Tuesday, June 26, 2007

Tiny Ridder Testifies

Par Ridder (former publisher of the Pioneer Press) claims he didn't intend to harm the St. Paul Pioneer Press when he took confidential computer files from his job there to his new post as publisher and CEO of the rival Star Tribune of Minneapolis.

The spreadsheets contained sensitive data on advertising, finances and personnel. He was only, he claimed, going to reproduce the forms. Of course, he shared the spreadsheets with at least two other Star Tribune officials but only so they could re-create the spreadsheets using Star Tribune data, adapted to how the Star Tribune conducted business. If you believe that.

From the Washington Post:
"I had profit numbers, revenue numbers, expense numbers" and sensitive information on advertisers and personnel, he said.
He also took a folder of noncompete agreements, including his own agreement.

Par Ridder is the son of Knight Ridder Chairman Tony Ridder who sold the Pioneer Press to McClatchy newspapers who sold it to MediaNews.

There were other witnesses.
Two of Ridder's new bosses also testified by video. OhSang Kwon, a partner with Avista Capital Partners, which owns the Star Tribune, said Ridder had told him when they were hiring him that his noncompete agreement had been repealed, and he wasn't sure if it was valid in the first place. James Finkelstein, another partner at Avista, said Ridder should not have brought the confidential computer documents with him to the Star Tribune.
Par Ridder, 38, testifed that Art Brisbane released them from the noncompete agreements, but Brisbane said he couldn't recall discussing the matter. Furthermore, Brisbane testified he was sure that he would have consulted with other Knight Ridder executives before canceling Ridder's noncompete agreement, including Tony Ridder.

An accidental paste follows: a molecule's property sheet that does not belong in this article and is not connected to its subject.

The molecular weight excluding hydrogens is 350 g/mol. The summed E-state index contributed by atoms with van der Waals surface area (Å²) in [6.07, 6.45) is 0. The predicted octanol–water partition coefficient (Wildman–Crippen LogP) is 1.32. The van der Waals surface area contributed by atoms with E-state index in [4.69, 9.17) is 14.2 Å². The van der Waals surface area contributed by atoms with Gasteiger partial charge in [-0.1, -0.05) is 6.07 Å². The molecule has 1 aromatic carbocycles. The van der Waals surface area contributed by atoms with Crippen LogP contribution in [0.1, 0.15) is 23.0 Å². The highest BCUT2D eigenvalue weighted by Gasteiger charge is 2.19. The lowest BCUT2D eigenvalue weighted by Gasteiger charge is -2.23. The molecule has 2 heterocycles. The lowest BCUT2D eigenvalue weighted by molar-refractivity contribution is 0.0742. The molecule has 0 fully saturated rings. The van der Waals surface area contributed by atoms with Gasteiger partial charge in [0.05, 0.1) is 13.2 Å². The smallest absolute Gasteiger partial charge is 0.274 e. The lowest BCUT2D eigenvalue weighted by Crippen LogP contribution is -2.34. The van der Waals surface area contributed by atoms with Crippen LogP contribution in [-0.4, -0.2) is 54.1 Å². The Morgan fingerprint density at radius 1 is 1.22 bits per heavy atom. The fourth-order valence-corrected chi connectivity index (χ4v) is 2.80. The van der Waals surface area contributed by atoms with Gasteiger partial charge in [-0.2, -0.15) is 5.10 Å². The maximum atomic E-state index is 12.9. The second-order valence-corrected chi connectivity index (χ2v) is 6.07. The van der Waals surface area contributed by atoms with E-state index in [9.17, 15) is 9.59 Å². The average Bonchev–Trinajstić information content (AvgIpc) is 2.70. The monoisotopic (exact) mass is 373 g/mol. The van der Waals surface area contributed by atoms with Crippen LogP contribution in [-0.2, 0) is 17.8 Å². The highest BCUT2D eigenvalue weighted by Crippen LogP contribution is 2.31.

The Houston Chronicle: ""I didn't plan on using the Pioneer Press financials," Ridder testified, because it would have given him and the Star Tribune an "unfair advantage" in the competitive Twin Cities newspaper market."

The Star Tribune is, of course, denying that tiny Ridder and two executives violated employment agreements by coming to work at the paper. The Pioneer Press wants the three executives - Paul Ridder, Kevin Desmond, the Star Tribune's senior vice president of operations, and Jennifer Parratt, its director of niche publications, banned from working for the Star Tribune for at least a year.

THIS IS probably not important unless you follow the media business, but Tiny Ridder was always a major loser who oversaw an intentially non-competing newspaper. The fact is that he wanted to continue to cripple any possible competition.
FOR UPDATE on how this turned out, go here. (Short version: The Star Tribune paid $3.4 million legal fees to the Pioneer Press. The union voted to ask Tiny Ridder to quit. A judge finally ordered him to leave the paper for a year and the judge had some juicy comments to make about it.)

No comments: